While we can’t implement Mayan rituals into our lives exactly, this evidence suggests that we can recover a similar sense of awe before nature.
The most straightforward way to find awe is to go journey as a Mayans would. Seek out those places that provoke a sense of vastness and wonder.
It would be ideal if you could go to the Grand Canyon or some similarly spectacular place. But you only need to venture onto a hilltop with a view of the skyline or the night sky to appreciate our place in nature.
Attention thus matters more than a location for awe — even if travelling helps.
Recently, I took my wife on a Mayan “date” to our rooftop. We had some blankets and a warm drink since even in the summer upstate New York has cold nights. And then we didn’t talk but stared at the sky trying to find our place in it.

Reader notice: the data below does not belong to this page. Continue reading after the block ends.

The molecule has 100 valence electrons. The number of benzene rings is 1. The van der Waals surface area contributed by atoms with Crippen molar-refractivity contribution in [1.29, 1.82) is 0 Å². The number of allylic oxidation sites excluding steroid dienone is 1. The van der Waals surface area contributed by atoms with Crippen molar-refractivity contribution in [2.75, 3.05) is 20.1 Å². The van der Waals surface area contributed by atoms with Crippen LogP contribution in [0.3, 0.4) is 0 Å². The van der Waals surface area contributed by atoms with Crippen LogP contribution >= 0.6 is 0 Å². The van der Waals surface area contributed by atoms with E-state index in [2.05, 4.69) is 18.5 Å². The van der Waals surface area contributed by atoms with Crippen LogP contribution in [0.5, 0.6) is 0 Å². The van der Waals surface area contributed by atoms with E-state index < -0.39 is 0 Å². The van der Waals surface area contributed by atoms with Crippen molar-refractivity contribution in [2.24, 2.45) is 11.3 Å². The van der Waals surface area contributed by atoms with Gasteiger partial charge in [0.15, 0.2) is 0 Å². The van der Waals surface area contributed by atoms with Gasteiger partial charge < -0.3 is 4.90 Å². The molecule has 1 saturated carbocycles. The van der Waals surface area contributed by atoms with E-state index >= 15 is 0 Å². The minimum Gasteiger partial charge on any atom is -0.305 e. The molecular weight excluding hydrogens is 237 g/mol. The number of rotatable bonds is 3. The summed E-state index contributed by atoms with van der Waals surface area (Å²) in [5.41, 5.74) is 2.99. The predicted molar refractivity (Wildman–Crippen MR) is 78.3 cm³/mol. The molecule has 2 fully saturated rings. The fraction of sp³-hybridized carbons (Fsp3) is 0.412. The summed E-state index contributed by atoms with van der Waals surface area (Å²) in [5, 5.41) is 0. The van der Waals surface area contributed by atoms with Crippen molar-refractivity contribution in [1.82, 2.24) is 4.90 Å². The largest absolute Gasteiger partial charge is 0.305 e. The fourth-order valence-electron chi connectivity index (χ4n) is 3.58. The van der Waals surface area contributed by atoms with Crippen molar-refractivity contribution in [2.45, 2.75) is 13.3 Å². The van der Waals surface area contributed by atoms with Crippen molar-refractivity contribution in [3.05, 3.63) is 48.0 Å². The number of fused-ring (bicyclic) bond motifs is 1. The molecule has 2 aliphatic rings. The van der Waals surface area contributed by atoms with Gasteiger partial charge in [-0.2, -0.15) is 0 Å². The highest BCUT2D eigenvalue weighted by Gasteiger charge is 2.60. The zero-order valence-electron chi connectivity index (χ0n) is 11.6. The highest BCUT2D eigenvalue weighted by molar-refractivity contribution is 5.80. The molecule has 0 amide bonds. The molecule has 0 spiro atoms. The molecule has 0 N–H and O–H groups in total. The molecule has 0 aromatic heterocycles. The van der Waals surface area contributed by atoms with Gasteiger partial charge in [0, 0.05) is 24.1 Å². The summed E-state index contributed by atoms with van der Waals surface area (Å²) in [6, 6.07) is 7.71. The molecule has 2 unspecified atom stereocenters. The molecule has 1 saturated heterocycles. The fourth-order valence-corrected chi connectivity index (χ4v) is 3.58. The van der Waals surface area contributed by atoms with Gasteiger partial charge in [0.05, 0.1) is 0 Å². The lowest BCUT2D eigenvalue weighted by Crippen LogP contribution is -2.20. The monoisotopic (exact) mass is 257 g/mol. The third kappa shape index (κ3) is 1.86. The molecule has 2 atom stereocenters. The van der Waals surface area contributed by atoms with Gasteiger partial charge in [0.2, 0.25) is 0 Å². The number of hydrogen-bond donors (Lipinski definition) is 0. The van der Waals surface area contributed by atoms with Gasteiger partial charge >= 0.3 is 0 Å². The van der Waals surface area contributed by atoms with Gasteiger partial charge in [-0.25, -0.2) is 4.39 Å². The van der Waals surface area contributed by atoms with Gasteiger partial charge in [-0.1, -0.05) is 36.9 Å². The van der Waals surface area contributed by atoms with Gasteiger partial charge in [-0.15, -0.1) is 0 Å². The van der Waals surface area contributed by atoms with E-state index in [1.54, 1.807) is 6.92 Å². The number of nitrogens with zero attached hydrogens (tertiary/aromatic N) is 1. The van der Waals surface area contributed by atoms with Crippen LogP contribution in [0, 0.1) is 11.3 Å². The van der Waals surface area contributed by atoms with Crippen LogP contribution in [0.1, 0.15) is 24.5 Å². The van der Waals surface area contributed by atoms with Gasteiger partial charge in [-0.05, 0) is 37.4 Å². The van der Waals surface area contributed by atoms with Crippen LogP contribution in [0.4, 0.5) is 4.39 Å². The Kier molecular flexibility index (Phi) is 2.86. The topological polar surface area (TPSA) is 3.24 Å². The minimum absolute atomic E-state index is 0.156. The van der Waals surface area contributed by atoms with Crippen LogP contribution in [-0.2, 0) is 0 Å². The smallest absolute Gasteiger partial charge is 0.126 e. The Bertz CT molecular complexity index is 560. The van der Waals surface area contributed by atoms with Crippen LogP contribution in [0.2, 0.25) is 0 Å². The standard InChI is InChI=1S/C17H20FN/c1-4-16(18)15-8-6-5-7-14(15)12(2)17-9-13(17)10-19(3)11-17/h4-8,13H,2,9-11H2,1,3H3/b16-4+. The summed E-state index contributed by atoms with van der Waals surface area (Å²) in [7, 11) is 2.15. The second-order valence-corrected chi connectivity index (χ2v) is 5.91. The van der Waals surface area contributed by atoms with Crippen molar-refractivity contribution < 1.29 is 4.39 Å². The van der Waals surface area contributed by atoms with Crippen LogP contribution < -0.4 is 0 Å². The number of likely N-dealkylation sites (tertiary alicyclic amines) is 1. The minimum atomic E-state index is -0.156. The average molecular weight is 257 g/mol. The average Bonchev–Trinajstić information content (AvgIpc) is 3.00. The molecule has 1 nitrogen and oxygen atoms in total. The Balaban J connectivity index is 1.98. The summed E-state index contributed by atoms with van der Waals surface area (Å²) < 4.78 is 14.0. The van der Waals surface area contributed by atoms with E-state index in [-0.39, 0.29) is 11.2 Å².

Remember the key points: you are searching for an interaction with nature where you can both feel the vastness of it and your place within it. You can’t force that experience, but you can come to it with an open mind.
If you feel time itself slow down, then you are doing it in a way that approximates the Mayan practice. It is a simple, but profoundly positive experience.
The Mayan practice of storytelling accomplished something beyond sustaining their communal memory: it helped to retain the value of the present moment for the future.
The Popul Vuh ends on just such a note since it ends before it was supposed to. It was supposed to recall the teachings of the “council book” (literally: popul vuh) that would explain how to direct your life according to time. It would also explain your human place in the cosmos from your original mother-fathers to the present. Instead, it ends as follows: